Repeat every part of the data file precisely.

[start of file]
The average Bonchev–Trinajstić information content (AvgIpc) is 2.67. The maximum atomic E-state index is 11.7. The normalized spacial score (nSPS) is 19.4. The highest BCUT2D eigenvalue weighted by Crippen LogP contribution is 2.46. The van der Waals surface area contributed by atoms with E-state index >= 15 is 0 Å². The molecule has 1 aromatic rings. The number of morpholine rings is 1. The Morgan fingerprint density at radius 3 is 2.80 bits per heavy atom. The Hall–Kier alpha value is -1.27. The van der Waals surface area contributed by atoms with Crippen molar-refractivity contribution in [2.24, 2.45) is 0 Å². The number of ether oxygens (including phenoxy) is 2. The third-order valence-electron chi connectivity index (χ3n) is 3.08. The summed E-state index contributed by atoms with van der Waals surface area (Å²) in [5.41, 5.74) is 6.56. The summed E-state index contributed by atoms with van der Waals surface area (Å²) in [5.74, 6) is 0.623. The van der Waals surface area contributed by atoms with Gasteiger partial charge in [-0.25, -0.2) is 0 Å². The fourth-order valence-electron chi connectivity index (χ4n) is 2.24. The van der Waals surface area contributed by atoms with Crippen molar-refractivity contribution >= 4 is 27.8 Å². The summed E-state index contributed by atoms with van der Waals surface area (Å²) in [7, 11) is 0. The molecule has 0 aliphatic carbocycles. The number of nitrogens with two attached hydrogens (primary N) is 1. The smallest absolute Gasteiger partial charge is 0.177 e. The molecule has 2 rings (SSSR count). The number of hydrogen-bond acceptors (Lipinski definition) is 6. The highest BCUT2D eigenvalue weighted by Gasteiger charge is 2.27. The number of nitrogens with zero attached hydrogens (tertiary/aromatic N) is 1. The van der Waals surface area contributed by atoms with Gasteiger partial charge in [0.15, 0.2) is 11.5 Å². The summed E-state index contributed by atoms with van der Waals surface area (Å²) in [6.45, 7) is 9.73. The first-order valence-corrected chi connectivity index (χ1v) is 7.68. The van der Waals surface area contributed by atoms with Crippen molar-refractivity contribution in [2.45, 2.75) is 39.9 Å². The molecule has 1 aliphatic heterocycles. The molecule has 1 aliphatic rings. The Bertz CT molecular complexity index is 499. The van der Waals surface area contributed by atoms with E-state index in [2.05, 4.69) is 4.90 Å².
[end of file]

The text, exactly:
The average Bonchev–Trinajstić information content (AvgIpc) is 2.67. The maximum atomic E-state index is 11.7. The normalized spacial score (nSPS) is 19.4. The highest BCUT2D eigenvalue weighted by Crippen LogP contribution is 2.46. The van der Waals surface area contributed by atoms with E-state index >= 15 is 0 Å². The molecule has 1 aromatic rings. The number of morpholine rings is 1. The Morgan fingerprint density at radius 3 is 2.80 bits per heavy atom. The Hall–Kier alpha value is -1.27. The van der Waals surface area contributed by atoms with Crippen molar-refractivity contribution in [2.24, 2.45) is 0 Å². The number of ether oxygens (including phenoxy) is 2. The third-order valence-electron chi connectivity index (χ3n) is 3.08. The summed E-state index contributed by atoms with van der Waals surface area (Å²) in [5.41, 5.74) is 6.56. The summed E-state index contributed by atoms with van der Waals surface area (Å²) in [5.74, 6) is 0.623. The van der Waals surface area contributed by atoms with Gasteiger partial charge in [-0.25, -0.2) is 0 Å². The fourth-order valence-electron chi connectivity index (χ4n) is 2.24. The van der Waals surface area contributed by atoms with Crippen molar-refractivity contribution >= 4 is 27.8 Å². The summed E-state index contributed by atoms with van der Waals surface area (Å²) in [7, 11) is 0. The molecule has 0 aliphatic carbocycles. The number of nitrogens with two attached hydrogens (primary N) is 1. The smallest absolute Gasteiger partial charge is 0.177 e. The molecule has 2 rings (SSSR count). The number of hydrogen-bond acceptors (Lipinski definition) is 6. The highest BCUT2D eigenvalue weighted by Gasteiger charge is 2.27. The number of nitrogens with zero attached hydrogens (tertiary/aromatic N) is 1. The van der Waals surface area contributed by atoms with Gasteiger partial charge in [0.15, 0.2) is 11.5 Å². The summed E-state index contributed by atoms with van der Waals surface area (Å²) in [6.45, 7) is 9.73. The first-order valence-corrected chi connectivity index (χ1v) is 7.68. The van der Waals surface area contributed by atoms with Crippen molar-refractivity contribution in [2.45, 2.75) is 39.9 Å². The molecule has 1 aliphatic heterocycles. The molecule has 1 aliphatic rings. The Bertz CT molecular complexity index is 499. The van der Waals surface area contributed by atoms with E-state index in [2.05, 4.69) is 4.90 Å².